The Soviets kept their Nagant revolvers in at least partial service until 1947. In all honesty I’ve fired but a single Nagant revolver from the collection of a friend. It was a double action whose trigger could only be considered horrendous, and the single action pull wasn’t so great either. Using Fiocchi factory loads I popped a surplus U.S. GI steel helmet setting on a fence post from about 20 feet. It barely wobbled and the bullet left but a tiny dent. In 1941 when the Germans invaded, the Soviets must have been truly hard up for firearms if they gave these things to people going into combat.

The semi-auto pistol supposed to replace the Model 1895 Nagant revolver
was the TT33 chambered for the 7.62x25mm Tokarov cartridge.

The 7.65x25mm Tokarov is shown for comparison beside a .30 Carbine round.

Model TT33

By the 1920s the Soviet Union realized a replacement was needed for the Nagant revolver, and to be up to speed it needed to be a semi-auto pistol. A firearms designer named Tokarov borrowed on the Colt/Browning 1911 and eventually came up with a model designated TT30. That meant “Tula/Tokarov 1930” with Tula being the arsenal where the pistols were manufactured. Some revisions were made in 1933 and so that name was changed to TT33.

Caliber for this new pistol was the 7.62x25mm Tokarov which was nothing more dimensionally than the old 7.63mm Mauser of “Broomhandle” fame made hotter. Do not think the similarity between the two rounds is an excuse to put the 7.62×25 Tok rounds in an old Mauser Model 1896, also known as the Broomhandle Mauser. The Russian cartridge develps higher pressures than the 7.63mm Mauser and could be dangerous in old Broomhandle pistols!

Personally speaking I find myself in the rather odd position of having fired thousands of rounds of 7.62x25mm Tokarov rounds, but only a few score through a TT33 pistol. That’s because I own a PPsh41 full-auto submachine gun and a semi-auto replica of the Soviet PPs43 submachine gun. Both were chambered for the same cartridge as the TT33.

The Soviet/Russian 7.62x25mm gave about 1,400 to 1,500 fps with 86 gr. bullets when fired from only a 4.5″ TT33 barrel. At that speed and with such a short barrel the muzzle blast is tremendous, but actual recoil from the almost two pound pistol is negligible. Sights on the TT33 are rudimentary. There is a blade front staked into the slide and a notch rear sight dovetailed into it. Magazine capacity is eight rounds and the grips are of some sort of synthetic material.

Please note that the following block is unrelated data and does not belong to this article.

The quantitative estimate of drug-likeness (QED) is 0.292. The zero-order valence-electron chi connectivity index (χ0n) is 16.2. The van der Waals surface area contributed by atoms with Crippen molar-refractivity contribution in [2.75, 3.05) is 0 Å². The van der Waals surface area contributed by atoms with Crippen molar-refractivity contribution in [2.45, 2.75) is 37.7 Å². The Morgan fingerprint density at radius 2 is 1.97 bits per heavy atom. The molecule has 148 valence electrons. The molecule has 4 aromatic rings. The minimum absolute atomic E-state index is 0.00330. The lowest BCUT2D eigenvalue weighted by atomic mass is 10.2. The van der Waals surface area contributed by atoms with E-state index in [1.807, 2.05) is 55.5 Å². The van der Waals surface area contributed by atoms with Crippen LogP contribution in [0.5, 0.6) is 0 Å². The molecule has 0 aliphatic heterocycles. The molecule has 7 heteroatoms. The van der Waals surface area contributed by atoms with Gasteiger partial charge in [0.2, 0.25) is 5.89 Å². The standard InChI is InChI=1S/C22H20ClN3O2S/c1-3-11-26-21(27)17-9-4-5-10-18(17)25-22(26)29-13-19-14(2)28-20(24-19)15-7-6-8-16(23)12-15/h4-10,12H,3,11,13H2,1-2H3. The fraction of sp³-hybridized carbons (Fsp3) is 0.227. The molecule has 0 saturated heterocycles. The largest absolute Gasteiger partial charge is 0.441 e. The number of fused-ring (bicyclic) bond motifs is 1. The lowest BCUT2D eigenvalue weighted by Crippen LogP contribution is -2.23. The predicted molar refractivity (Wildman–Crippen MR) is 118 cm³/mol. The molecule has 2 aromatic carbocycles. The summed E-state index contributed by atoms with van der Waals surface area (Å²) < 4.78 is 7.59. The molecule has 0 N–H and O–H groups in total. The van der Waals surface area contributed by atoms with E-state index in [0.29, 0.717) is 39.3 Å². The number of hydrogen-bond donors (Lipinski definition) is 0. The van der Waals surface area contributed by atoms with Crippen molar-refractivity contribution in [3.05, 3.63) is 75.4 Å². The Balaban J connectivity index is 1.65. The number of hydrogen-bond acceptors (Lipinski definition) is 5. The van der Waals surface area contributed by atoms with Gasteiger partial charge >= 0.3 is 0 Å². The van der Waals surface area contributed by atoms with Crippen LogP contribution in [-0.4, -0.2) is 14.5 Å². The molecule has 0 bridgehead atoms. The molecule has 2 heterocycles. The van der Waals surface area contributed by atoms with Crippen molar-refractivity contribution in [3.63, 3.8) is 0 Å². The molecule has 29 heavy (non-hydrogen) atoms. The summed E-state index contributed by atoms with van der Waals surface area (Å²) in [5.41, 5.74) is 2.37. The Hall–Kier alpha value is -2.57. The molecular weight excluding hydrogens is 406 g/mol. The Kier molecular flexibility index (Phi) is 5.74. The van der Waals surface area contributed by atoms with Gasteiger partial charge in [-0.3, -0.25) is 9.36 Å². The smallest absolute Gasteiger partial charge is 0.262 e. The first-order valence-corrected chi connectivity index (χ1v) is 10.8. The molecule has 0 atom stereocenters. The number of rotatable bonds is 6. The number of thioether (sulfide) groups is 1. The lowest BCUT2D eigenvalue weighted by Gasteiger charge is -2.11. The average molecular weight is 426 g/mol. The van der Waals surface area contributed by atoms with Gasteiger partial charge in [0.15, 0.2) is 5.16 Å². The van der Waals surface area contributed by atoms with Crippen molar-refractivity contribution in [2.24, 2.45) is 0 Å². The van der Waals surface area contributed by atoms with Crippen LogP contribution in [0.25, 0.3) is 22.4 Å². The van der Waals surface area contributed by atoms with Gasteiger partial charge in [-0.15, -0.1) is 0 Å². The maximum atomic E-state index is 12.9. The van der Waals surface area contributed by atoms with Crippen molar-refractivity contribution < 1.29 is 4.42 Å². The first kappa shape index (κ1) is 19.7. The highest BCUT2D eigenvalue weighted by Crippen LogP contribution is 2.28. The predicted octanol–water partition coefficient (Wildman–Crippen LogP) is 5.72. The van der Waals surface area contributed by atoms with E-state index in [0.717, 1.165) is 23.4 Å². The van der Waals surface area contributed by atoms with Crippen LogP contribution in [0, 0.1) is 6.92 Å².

TT33s have a rather odd shape of grip, growing narrower as it descends. Also, there is no safety at all, which is also odd as far as semi-auto pistols go. After World War II many Soviet Bloc nations such as Hungary, Poland, China and North Korea also produced TT33s. Many were brought home from Vietnam. In order to import TT33s into the United States today, the importer has to alter them to have some sort of safety. This devalues them considerably, but those found in original condition bring much higher prices.

For reloading the 7.62x25mm Tokarov Duke uses bullets from this RCBS mould.
The other cartridge shown beside the loaded Tokarov round is a French 7.65mm Long.

Duke has fired many thousands of rounds of 7.62x25mm but
most have gone through this PPsh41 submachine gun.

Duke also bought one of these faux PPs43 semi-auto replicas of the Soviet’s full-auto submachine gun.
It is also chambered for the 7.62x25mm Tokarov.

And The Winner?

Having shot my friend’s Model 1895 Nagant and his original Soviet TT33, and having reloaded for the latter pistol, I find myself not wanting to spend money on either. Perhaps someday I will go for an unaltered TT33 but never — never — for one of those ridiculous Nagants!

Click here to links to all the 13-part on-line series of Handguns Of World War 2 articles.